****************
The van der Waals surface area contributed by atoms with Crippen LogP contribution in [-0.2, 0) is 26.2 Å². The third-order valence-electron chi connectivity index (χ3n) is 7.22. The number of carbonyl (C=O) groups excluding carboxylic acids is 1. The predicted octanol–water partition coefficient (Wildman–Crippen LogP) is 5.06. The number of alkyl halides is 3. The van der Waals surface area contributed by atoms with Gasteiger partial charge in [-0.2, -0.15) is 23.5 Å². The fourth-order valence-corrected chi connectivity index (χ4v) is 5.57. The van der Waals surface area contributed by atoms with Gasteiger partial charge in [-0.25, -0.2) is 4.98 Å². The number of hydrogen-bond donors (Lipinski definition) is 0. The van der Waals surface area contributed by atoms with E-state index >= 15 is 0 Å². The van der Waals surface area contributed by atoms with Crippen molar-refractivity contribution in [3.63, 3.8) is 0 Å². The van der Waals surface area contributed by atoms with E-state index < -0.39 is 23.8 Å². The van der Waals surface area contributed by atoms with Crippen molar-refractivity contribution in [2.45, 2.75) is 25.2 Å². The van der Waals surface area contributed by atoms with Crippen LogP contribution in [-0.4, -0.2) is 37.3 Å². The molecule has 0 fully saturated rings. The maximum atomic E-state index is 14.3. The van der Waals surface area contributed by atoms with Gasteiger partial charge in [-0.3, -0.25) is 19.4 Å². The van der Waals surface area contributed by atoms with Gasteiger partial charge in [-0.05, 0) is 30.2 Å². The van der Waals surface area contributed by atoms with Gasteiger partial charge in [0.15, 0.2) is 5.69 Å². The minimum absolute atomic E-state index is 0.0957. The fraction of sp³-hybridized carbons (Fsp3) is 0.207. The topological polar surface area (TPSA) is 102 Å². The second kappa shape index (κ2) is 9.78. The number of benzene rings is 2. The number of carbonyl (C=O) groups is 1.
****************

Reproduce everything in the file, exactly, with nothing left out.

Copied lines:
The van der Waals surface area contributed by atoms with Crippen LogP contribution in [-0.2, 0) is 26.2 Å². The third-order valence-electron chi connectivity index (χ3n) is 7.22. The number of carbonyl (C=O) groups excluding carboxylic acids is 1. The predicted octanol–water partition coefficient (Wildman–Crippen LogP) is 5.06. The number of alkyl halides is 3. The van der Waals surface area contributed by atoms with Gasteiger partial charge in [-0.2, -0.15) is 23.5 Å². The fourth-order valence-corrected chi connectivity index (χ4v) is 5.57. The van der Waals surface area contributed by atoms with Gasteiger partial charge in [-0.25, -0.2) is 4.98 Å². The number of hydrogen-bond donors (Lipinski definition) is 0. The van der Waals surface area contributed by atoms with E-state index >= 15 is 0 Å². The van der Waals surface area contributed by atoms with Crippen molar-refractivity contribution in [3.63, 3.8) is 0 Å². The van der Waals surface area contributed by atoms with E-state index < -0.39 is 23.8 Å². The van der Waals surface area contributed by atoms with Crippen molar-refractivity contribution in [2.45, 2.75) is 25.2 Å². The van der Waals surface area contributed by atoms with Crippen LogP contribution in [-0.4, -0.2) is 37.3 Å². The molecule has 0 fully saturated rings. The maximum atomic E-state index is 14.3. The van der Waals surface area contributed by atoms with Gasteiger partial charge in [-0.3, -0.25) is 19.4 Å². The van der Waals surface area contributed by atoms with Gasteiger partial charge in [-0.05, 0) is 30.2 Å². The van der Waals surface area contributed by atoms with Gasteiger partial charge in [0.15, 0.2) is 5.69 Å². The minimum absolute atomic E-state index is 0.0957. The fraction of sp³-hybridized carbons (Fsp3) is 0.207. The topological polar surface area (TPSA) is 102 Å². The second kappa shape index (κ2) is 9.78. The number of benzene rings is 2. The number of carbonyl (C=O) groups is 1.